• Jessyn Farrell (4/7). Former legislator, former executive director of Transportation Choices Coalition so a strong advocate for rail transit; Seattle native, attorney, strong left connections now working for Nick Hanauer’s progressive think tank; probably won’t run unless Gonzalez withdraws or falters, leaving that path open; dynamic campaigner who ran as a progressive for mayor in 2017.
  • Casey Sixkiller (5/5). Deputy Mayor for Durkan, where he has impressed by his negotiating skills, son of a famous Husky quarterback, Native American, was a business lobbyist in D.C. and worked for Dow Constantine before joining Durkan’s staff. Famous name, but would have Durkan and past lobbying baggage.
  • Lance Randall (10/2). Already declared as a mayoral candidate, with economic development credentials from SE Seattle. Unknown longshot, but has advantage of an early start.  
  • Nikkita Oliver (3/6). Came in a strong third in mayor’s race for 2017, very popular with young and populist left, poet, CHOP frequenter and charismatic campaigner; disinclined to run for now, but maybe a last-minute entrant if socialist left lacks a candidate; polarizing figure.
  • Dow Constantine (5/7). Entrenched three-term County Executive, so a move to the hazardous city post would be a surprise, a pay cut, and a risk for a cautious candidate also up for reelection this year in the county and whose real goal is to be governor. Strong manager, attracts top staffers, engagingly laid-back campaigner, has solid and broad constituent support and is well known; appeals to independents and business, so might have the pragmatist/experienced lane all to himself (and liabilities of a long voting record). Toying with running but likely to hold back and see how the race shapes up first.
  • Pam Banks (3/6). Now back in town to head the mayor’s office of equitable investments; former head of the Urban League and unsuccessful candidate against Kshama Sawant in 2015; well-known and respected African American leader.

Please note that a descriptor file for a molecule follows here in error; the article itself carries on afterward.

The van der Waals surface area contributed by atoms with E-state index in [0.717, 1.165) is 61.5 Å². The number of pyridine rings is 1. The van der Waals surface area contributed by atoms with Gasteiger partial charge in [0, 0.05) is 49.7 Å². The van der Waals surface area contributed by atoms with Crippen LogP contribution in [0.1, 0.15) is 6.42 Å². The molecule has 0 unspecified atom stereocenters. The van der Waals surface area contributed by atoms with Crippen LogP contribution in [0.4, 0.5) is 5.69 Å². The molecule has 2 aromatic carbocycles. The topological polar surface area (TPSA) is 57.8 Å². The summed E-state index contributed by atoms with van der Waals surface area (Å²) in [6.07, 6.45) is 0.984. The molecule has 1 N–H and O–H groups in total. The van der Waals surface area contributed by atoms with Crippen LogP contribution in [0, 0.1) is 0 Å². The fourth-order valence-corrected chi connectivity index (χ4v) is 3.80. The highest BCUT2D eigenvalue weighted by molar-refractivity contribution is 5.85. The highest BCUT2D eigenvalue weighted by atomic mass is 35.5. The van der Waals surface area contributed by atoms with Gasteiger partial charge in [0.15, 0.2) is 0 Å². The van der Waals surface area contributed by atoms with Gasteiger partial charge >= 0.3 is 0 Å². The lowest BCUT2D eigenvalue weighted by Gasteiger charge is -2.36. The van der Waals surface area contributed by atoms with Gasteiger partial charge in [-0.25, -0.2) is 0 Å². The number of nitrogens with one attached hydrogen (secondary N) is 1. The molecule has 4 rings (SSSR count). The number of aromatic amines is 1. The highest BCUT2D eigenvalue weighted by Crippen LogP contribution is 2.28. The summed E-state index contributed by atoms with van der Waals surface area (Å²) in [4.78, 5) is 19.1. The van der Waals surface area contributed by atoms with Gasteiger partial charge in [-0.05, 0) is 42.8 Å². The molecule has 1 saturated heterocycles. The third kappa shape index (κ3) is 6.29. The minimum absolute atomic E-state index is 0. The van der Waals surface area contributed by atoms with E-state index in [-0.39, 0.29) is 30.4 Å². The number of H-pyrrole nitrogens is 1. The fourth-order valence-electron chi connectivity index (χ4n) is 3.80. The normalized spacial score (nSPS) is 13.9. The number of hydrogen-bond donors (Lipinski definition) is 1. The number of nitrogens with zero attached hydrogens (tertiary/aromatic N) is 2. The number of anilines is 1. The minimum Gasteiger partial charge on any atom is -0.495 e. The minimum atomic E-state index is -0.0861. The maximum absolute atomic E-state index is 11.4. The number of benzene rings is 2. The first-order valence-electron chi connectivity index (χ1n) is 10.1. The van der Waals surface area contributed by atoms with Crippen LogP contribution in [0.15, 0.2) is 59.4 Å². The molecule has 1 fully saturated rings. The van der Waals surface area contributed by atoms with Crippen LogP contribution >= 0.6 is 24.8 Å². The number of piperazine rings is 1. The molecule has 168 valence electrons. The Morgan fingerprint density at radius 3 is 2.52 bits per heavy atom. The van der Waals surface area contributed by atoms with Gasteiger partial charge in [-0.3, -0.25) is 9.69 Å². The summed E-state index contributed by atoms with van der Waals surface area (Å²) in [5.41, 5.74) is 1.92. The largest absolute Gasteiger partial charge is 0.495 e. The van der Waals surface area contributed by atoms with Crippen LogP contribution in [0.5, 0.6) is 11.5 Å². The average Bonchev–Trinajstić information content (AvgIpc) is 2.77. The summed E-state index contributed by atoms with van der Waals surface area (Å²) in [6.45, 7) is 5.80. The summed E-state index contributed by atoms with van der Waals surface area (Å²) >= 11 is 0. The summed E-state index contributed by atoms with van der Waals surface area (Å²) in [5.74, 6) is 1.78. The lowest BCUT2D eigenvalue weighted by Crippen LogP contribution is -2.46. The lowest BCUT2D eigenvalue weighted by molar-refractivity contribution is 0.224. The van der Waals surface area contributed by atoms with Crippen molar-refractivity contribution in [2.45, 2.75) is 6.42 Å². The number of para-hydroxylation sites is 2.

• Gael Tarleton (3/7). Was Port Commissioner, legislator, and near-miss candidate for Secretary of State; a real pro with Queen Anne political base. Good candidate for the professional-women, Emily’s-List lane that Durkan occupied.
  • Solynn McCurdy (4/6). An intriguing African-American candidate who did public outreach for Seattle U, was CEO for Social Ventures Partners (ex-techies network) and now works equity issues for BECU Foundation. A good year for electing Black politicians, and McCurdy is exploring a race where he has ideal credentials for the current realities.
  • Sen. Joe Nguyen (3/6). A young Vietnamese-American from West Seattle, works at Microsoft; in Legislature focuses on two very salient issues: housing and police relations. West Seattle is a good moderate/liberal base to run from, mixing Boeing bungalows with Capitol Hill vibe, and Nguyen would be positioned as a moderately experienced but fresh “outsider.”
  • Teresa Mosqueda (2/7). At-large city councilmember so would have to risk her seat if she runs for mayor; close ally with Gonzalez, former union organizer so very popular with labor; insists she’s decided to run for council seat again, but if Gonzalez falters, labor might twist her arm.  
  • Scott Lindsay (3/2). Outspoken law and order critic of current police and homeless policies; more likely to run for city attorney and would be anathema to the movement left. The neighborhood/homeowner and pro-police lane is wide open, but likely a political dead end.
  • Sen. Bob Hasegawa (4/4). Ran for mayor in 2017, has a strong base in SE Seattle and (older) social-justice voters.
  • Rod Dembowski (3/7). Forceful Democrat on County Council, attorney and a skilled legislator who may want a bigger arena. 
  • Kenny Stuart (3/5). Head of the Firefighters Union, admired widely and well versed in city politics; would have union support and voter appeal of being a fireman. His union is moderate and among the first to jump in behind candidates.
  • Tim Burgess (2/7). Moderate, highly effective former city councilmember and interim mayor who has earlier toyed with and declined running for mayor; possible last-minute recruit, but is likely too moderate and an “old white guy.”  Currently an effective “shadow mayor.”
  • John McKay, (2/6). Fled the GOP after being bounced from his job as outspoken U.S. Attorney, hails from a notable Catholic political family (as does Durkan), lawyer, idealist in the Dan Evans tradition, forceful campaigner, very connected, and maybe needs a new political hill to climb. As lawyer for the Recall Sawant effort he will create enemies and raise his profile.